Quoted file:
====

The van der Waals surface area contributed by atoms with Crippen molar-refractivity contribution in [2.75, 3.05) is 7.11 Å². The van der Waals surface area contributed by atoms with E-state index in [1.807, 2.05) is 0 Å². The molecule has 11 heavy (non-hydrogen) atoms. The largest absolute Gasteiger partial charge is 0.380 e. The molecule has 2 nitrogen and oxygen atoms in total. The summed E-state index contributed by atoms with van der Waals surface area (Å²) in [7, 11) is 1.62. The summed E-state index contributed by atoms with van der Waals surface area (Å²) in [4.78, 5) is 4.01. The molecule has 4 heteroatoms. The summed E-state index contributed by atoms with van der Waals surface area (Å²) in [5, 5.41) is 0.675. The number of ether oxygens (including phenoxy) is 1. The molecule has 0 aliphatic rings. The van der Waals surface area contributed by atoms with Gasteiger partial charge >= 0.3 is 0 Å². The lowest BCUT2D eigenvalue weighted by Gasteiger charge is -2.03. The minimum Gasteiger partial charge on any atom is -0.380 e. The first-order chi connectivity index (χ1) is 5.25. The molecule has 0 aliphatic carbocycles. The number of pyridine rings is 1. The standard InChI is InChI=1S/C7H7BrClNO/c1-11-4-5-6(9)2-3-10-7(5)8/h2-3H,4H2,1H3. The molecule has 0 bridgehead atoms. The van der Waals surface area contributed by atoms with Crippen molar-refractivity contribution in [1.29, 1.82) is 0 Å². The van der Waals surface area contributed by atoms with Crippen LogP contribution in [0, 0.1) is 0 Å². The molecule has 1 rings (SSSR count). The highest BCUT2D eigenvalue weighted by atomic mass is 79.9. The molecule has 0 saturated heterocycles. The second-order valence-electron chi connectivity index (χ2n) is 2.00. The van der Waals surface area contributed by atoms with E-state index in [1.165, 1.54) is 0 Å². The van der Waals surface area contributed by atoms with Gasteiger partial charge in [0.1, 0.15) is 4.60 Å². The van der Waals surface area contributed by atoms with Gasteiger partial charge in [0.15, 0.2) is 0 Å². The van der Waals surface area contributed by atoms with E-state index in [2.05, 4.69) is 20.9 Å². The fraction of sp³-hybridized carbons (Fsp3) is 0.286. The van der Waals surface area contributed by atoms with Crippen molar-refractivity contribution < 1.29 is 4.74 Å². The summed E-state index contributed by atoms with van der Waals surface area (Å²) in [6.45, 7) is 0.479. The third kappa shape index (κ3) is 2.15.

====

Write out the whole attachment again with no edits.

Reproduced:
The van der Waals surface area contributed by atoms with Crippen molar-refractivity contribution in [2.75, 3.05) is 7.11 Å². The van der Waals surface area contributed by atoms with E-state index in [1.807, 2.05) is 0 Å². The molecule has 11 heavy (non-hydrogen) atoms. The largest absolute Gasteiger partial charge is 0.380 e. The molecule has 2 nitrogen and oxygen atoms in total. The summed E-state index contributed by atoms with van der Waals surface area (Å²) in [7, 11) is 1.62. The summed E-state index contributed by atoms with van der Waals surface area (Å²) in [4.78, 5) is 4.01. The molecule has 4 heteroatoms. The summed E-state index contributed by atoms with van der Waals surface area (Å²) in [5, 5.41) is 0.675. The number of ether oxygens (including phenoxy) is 1. The molecule has 0 aliphatic rings. The van der Waals surface area contributed by atoms with Gasteiger partial charge >= 0.3 is 0 Å². The lowest BCUT2D eigenvalue weighted by Gasteiger charge is -2.03. The minimum Gasteiger partial charge on any atom is -0.380 e. The first-order chi connectivity index (χ1) is 5.25. The molecule has 0 aliphatic carbocycles. The number of pyridine rings is 1. The standard InChI is InChI=1S/C7H7BrClNO/c1-11-4-5-6(9)2-3-10-7(5)8/h2-3H,4H2,1H3. The molecule has 0 bridgehead atoms. The van der Waals surface area contributed by atoms with Crippen molar-refractivity contribution in [1.29, 1.82) is 0 Å². The van der Waals surface area contributed by atoms with Crippen LogP contribution in [0, 0.1) is 0 Å². The molecule has 1 rings (SSSR count). The highest BCUT2D eigenvalue weighted by atomic mass is 79.9. The molecule has 0 saturated heterocycles. The second-order valence-electron chi connectivity index (χ2n) is 2.00. The van der Waals surface area contributed by atoms with E-state index in [1.165, 1.54) is 0 Å². The van der Waals surface area contributed by atoms with Gasteiger partial charge in [0.1, 0.15) is 4.60 Å². The van der Waals surface area contributed by atoms with Gasteiger partial charge in [0.15, 0.2) is 0 Å². The van der Waals surface area contributed by atoms with E-state index in [2.05, 4.69) is 20.9 Å². The fraction of sp³-hybridized carbons (Fsp3) is 0.286. The van der Waals surface area contributed by atoms with Crippen molar-refractivity contribution < 1.29 is 4.74 Å². The summed E-state index contributed by atoms with van der Waals surface area (Å²) in [6.45, 7) is 0.479. The third kappa shape index (κ3) is 2.15.